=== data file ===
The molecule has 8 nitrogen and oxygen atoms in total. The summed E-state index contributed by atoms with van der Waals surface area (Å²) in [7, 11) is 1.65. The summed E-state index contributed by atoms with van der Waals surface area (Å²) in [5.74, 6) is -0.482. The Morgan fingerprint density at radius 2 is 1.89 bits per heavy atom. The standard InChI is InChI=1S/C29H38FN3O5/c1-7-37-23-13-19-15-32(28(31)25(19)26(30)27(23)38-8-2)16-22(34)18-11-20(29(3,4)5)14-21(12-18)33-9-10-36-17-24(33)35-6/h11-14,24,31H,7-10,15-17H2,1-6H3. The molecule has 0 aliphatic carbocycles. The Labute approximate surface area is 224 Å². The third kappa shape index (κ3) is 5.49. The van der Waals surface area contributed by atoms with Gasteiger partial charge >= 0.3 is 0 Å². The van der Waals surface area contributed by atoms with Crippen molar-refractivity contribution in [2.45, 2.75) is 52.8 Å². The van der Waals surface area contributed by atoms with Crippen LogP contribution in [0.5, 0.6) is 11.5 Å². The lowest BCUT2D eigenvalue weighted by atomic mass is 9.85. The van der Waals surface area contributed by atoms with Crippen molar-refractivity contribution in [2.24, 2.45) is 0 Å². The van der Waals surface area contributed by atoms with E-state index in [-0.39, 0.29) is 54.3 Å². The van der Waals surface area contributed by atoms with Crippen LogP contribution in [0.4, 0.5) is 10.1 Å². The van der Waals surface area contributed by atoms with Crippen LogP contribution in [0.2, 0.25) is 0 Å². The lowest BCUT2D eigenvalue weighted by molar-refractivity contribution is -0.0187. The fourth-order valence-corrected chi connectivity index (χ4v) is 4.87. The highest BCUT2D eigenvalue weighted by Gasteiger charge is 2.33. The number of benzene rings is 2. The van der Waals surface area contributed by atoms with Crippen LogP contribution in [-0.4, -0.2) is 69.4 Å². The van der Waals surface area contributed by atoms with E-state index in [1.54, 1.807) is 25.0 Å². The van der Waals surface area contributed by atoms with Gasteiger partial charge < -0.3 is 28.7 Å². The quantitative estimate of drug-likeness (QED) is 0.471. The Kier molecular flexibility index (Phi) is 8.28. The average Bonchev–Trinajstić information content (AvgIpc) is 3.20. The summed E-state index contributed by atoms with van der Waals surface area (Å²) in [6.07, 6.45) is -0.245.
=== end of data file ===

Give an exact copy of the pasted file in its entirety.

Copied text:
The molecule has 8 nitrogen and oxygen atoms in total. The summed E-state index contributed by atoms with van der Waals surface area (Å²) in [7, 11) is 1.65. The summed E-state index contributed by atoms with van der Waals surface area (Å²) in [5.74, 6) is -0.482. The Morgan fingerprint density at radius 2 is 1.89 bits per heavy atom. The standard InChI is InChI=1S/C29H38FN3O5/c1-7-37-23-13-19-15-32(28(31)25(19)26(30)27(23)38-8-2)16-22(34)18-11-20(29(3,4)5)14-21(12-18)33-9-10-36-17-24(33)35-6/h11-14,24,31H,7-10,15-17H2,1-6H3. The molecule has 0 aliphatic carbocycles. The Labute approximate surface area is 224 Å². The third kappa shape index (κ3) is 5.49. The van der Waals surface area contributed by atoms with Gasteiger partial charge >= 0.3 is 0 Å². The van der Waals surface area contributed by atoms with Crippen molar-refractivity contribution in [2.45, 2.75) is 52.8 Å². The van der Waals surface area contributed by atoms with Crippen LogP contribution in [0.5, 0.6) is 11.5 Å². The lowest BCUT2D eigenvalue weighted by atomic mass is 9.85. The van der Waals surface area contributed by atoms with Crippen molar-refractivity contribution in [2.24, 2.45) is 0 Å². The van der Waals surface area contributed by atoms with E-state index in [-0.39, 0.29) is 54.3 Å². The van der Waals surface area contributed by atoms with Crippen LogP contribution in [0.4, 0.5) is 10.1 Å². The van der Waals surface area contributed by atoms with Crippen LogP contribution in [0.2, 0.25) is 0 Å². The lowest BCUT2D eigenvalue weighted by molar-refractivity contribution is -0.0187. The fourth-order valence-corrected chi connectivity index (χ4v) is 4.87. The highest BCUT2D eigenvalue weighted by Gasteiger charge is 2.33. The number of benzene rings is 2. The van der Waals surface area contributed by atoms with Crippen LogP contribution in [-0.4, -0.2) is 69.4 Å². The van der Waals surface area contributed by atoms with E-state index in [1.54, 1.807) is 25.0 Å². The van der Waals surface area contributed by atoms with Gasteiger partial charge < -0.3 is 28.7 Å². The quantitative estimate of drug-likeness (QED) is 0.471. The Kier molecular flexibility index (Phi) is 8.28. The average Bonchev–Trinajstić information content (AvgIpc) is 3.20. The summed E-state index contributed by atoms with van der Waals surface area (Å²) in [6.07, 6.45) is -0.245.